In this chapter, we set a primary goal for this book of identifying the sweet spot between agile, feedback-driven software processes and disciplined,
The next chapter
In this chapter, we provide an overview of ICONIX Process, a minimal object modeling process that is well suited to agile development. This overview should give you enough information to get started using the modeling techniques in your own project. For an
Doug and Matt are currently under contract with Addison-Wesley to replace the two previously mentioned titles with a combined title: Use Case Driven Object Modeling: Theory and Practice . [3.]
You’ll find that we don’t cover software agility much in this chapter. We’re presenting ICONIX Process as a core object modeling process, then in Part 2 of this book we’ll show an example of how to apply Agile ICONIX to a real-life project.
In later chapters we provide lots of practical examples to show exactly how ICONIX Process is applied. So in reading this chapter, you might find it useful to skip ahead and look at some of the later examples. Similarly, when reading the later chapters in detail, you might find it useful to refer back to this chapter frequently to get a reminder of the underlying theory.
Figure 3-1 shows how ICONIX Process defines a practical core subset of the Unified Modeling Language (UML). This diagram ties in with Figure 4-1, which shows how Agile ICONIX defines a core subset of agile practices.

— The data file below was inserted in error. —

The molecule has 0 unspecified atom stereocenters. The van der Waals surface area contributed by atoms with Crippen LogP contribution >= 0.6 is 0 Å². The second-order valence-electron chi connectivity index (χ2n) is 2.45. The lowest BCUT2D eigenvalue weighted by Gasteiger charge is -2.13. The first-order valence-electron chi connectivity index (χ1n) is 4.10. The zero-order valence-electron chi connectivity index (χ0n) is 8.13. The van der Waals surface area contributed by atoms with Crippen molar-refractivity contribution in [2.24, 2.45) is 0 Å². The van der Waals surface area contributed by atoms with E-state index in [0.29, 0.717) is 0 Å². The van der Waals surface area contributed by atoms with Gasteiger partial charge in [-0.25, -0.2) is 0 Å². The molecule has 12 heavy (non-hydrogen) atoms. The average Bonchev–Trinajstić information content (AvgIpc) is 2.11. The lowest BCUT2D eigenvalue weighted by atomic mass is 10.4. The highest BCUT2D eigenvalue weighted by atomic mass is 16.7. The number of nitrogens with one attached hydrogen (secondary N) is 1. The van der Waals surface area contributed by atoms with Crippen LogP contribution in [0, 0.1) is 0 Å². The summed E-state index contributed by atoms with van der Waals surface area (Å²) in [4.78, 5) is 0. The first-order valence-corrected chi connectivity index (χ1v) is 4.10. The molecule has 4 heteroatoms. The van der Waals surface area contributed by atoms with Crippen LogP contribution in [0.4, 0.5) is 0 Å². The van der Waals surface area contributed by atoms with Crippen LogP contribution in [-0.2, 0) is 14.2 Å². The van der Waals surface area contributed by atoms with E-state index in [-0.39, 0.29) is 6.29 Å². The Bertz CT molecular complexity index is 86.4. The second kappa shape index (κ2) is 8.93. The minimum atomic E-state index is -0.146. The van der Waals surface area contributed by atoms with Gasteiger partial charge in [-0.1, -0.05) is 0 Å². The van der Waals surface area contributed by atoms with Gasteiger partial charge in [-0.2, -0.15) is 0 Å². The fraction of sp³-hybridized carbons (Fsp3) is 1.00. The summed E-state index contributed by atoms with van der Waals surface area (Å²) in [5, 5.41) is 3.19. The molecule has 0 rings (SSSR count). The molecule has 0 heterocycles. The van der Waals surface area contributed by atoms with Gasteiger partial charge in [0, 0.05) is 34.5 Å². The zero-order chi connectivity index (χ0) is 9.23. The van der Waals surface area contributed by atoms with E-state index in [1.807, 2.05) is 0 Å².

Figure 3-1: ICONIX Process core UML subset
[1.] Doug Rosenberg and Kendall Scott, Use Case Driven Object Modeling with UML: A Practical Approach (New York: Addison-Wesley, 1999).
[2.] Doug Rosenberg and Kendall Scott, Applying Use Case Driven Object Modeling with UML (New York: Addison-Wesley, 2001).
[3.] Doug Rosenberg, Matt Stephens, and Kendall Scott, Use Case Driven Object Modeling: Theory and Practice (New York: Addison-Wesley, 2005).
In this section, Doug explains the history and background of ICONIX Process.
ICONIX Process originated several
We attempted a synthesis of these three very different
Rather than taking the complete contents of three 400-page methodology books and encompassing everything about everything (see
The Unified Modeling Language
Class diagrams , at both an analysis (problem domain) and design (Booch) level of abstraction.
Use cases (diagrams and text).
Robustness diagrams . We “rescued” these from Jacobson’s Objectory work because we discovered that use case–driven development simply worked better with these diagrams than without them.
[4.] Grady Booch, James Rumbaugh, and Ivar Jacobson, The Unified Modeling Language User Guide (New York: Addison-Wesley, 1998).
We’re happy to note that some enlightened visual modeling tool
Use Case Driven Object Modeling with UML : A Practical Approach (Addison-Wesley Object Technology Series)
User Stories Applied: For Agile Software Development
ICONIX Process Roadmaps: Step-by-step Guidance for SOA, Embedded, and Algorithm-intensive Systems
Design Driven Testing: Test Smarter, Not Harder